Take for example C. There is the programming language "C", and then there are separate calling conventions. For example on POSIX x86-64 platforms it uses the "x86-64 System V" calling convention. On 32-bit POSIX it uses the 32-bit "System V" calling convention. Gankra has written a great post about the C language and the importance of ABIs.

I believe that when we talk about "C ABIs" (plural as there is no canonical ABI), it's not enough to just point at the encoding and calling conventions. As Gankra covered in her post; it's also important that there is a shared understanding of types. You can't implement the "C ABI" if you don't also encode what an int in C is. If intmax_t was not part of the "C ABI", then it would not be an issue to change it either.

Taking this back to Wasm Components: while there is something called the "Canonical ABI" which defines the encoding of Wasm Components. If anything wants to implement the "Wasm Component ABI", they can't implement the encodings provided by that. WASI defines a number of built-ins which have a stable encoding, and thus can be considered part of the ABI too.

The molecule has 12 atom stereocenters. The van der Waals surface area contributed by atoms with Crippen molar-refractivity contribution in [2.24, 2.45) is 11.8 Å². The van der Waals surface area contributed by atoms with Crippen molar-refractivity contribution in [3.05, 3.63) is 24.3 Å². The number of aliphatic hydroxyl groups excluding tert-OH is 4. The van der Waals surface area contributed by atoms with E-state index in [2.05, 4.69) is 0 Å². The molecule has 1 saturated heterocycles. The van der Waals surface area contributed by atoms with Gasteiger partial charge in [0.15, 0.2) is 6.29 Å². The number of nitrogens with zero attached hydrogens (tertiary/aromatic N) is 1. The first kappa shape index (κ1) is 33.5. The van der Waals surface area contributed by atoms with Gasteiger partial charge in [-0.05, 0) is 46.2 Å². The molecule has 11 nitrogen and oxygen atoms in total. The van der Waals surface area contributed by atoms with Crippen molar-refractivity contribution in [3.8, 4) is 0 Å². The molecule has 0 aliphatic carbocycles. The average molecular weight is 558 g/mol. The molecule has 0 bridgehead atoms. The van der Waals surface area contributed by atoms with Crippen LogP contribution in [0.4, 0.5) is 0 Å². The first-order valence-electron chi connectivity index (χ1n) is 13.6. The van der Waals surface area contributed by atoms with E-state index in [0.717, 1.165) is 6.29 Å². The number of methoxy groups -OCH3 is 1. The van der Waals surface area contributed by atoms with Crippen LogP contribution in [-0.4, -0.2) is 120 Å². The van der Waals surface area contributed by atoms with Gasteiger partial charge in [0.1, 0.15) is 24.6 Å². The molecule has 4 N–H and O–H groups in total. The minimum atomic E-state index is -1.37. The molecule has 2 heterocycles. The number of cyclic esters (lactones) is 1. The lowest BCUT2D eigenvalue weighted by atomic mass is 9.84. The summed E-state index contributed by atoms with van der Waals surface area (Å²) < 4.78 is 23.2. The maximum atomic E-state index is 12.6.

This to me feels like the most convincing argument for why when we talk about ABIs we cannot meaningfully separate the higher-level language (C or WIT) from the lower-level encoding ("x86-64 System V" or "WASI Canonical ABI"). The types defined in the higher-level language are a part of the overall contract we call "ABI" 6. And those types cannot be defined without also defining a type system to define those types in.


The abi-cafe project is a good example here. It tests the compatibility of various projects which output C ABI. And one of its trophy cases is an incompatibility between x86 linux clang, and gcc on how __int128 should be encoded when passed on-stack. And that can only be an issue if __int128 is considered part of the C ABI.